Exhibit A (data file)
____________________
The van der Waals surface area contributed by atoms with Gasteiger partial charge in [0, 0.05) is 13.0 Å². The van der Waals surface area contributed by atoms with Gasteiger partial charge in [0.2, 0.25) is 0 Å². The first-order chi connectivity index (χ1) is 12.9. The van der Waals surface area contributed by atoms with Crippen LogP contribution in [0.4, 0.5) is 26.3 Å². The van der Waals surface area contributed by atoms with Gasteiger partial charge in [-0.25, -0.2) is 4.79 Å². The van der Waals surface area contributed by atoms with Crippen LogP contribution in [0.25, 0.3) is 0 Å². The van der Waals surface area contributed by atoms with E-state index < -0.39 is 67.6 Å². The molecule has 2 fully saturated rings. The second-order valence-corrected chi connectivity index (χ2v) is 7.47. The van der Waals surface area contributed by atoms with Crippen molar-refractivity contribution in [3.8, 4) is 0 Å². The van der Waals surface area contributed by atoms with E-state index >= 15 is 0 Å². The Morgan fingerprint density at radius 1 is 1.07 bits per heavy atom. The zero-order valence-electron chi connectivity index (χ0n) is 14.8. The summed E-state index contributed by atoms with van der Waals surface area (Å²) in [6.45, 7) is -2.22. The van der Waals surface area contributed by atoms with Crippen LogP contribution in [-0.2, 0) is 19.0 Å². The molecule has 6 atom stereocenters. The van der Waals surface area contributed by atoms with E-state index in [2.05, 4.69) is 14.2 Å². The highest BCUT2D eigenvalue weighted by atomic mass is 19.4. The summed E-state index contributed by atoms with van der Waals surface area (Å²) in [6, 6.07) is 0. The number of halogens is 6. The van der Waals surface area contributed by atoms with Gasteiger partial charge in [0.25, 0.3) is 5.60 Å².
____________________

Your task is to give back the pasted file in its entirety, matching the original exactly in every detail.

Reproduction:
The van der Waals surface area contributed by atoms with Gasteiger partial charge in [0, 0.05) is 13.0 Å². The van der Waals surface area contributed by atoms with Gasteiger partial charge in [0.2, 0.25) is 0 Å². The first-order chi connectivity index (χ1) is 12.9. The van der Waals surface area contributed by atoms with Crippen LogP contribution in [0.4, 0.5) is 26.3 Å². The van der Waals surface area contributed by atoms with Gasteiger partial charge in [-0.25, -0.2) is 4.79 Å². The van der Waals surface area contributed by atoms with Crippen LogP contribution in [0.25, 0.3) is 0 Å². The van der Waals surface area contributed by atoms with E-state index < -0.39 is 67.6 Å². The molecule has 2 fully saturated rings. The second-order valence-corrected chi connectivity index (χ2v) is 7.47. The van der Waals surface area contributed by atoms with Crippen molar-refractivity contribution in [3.8, 4) is 0 Å². The van der Waals surface area contributed by atoms with E-state index >= 15 is 0 Å². The Morgan fingerprint density at radius 1 is 1.07 bits per heavy atom. The zero-order valence-electron chi connectivity index (χ0n) is 14.8. The summed E-state index contributed by atoms with van der Waals surface area (Å²) in [6.45, 7) is -2.22. The van der Waals surface area contributed by atoms with Crippen LogP contribution in [-0.2, 0) is 19.0 Å². The molecule has 6 atom stereocenters. The van der Waals surface area contributed by atoms with E-state index in [2.05, 4.69) is 14.2 Å². The highest BCUT2D eigenvalue weighted by atomic mass is 19.4. The summed E-state index contributed by atoms with van der Waals surface area (Å²) in [6, 6.07) is 0. The number of halogens is 6. The van der Waals surface area contributed by atoms with Gasteiger partial charge in [0.25, 0.3) is 5.60 Å².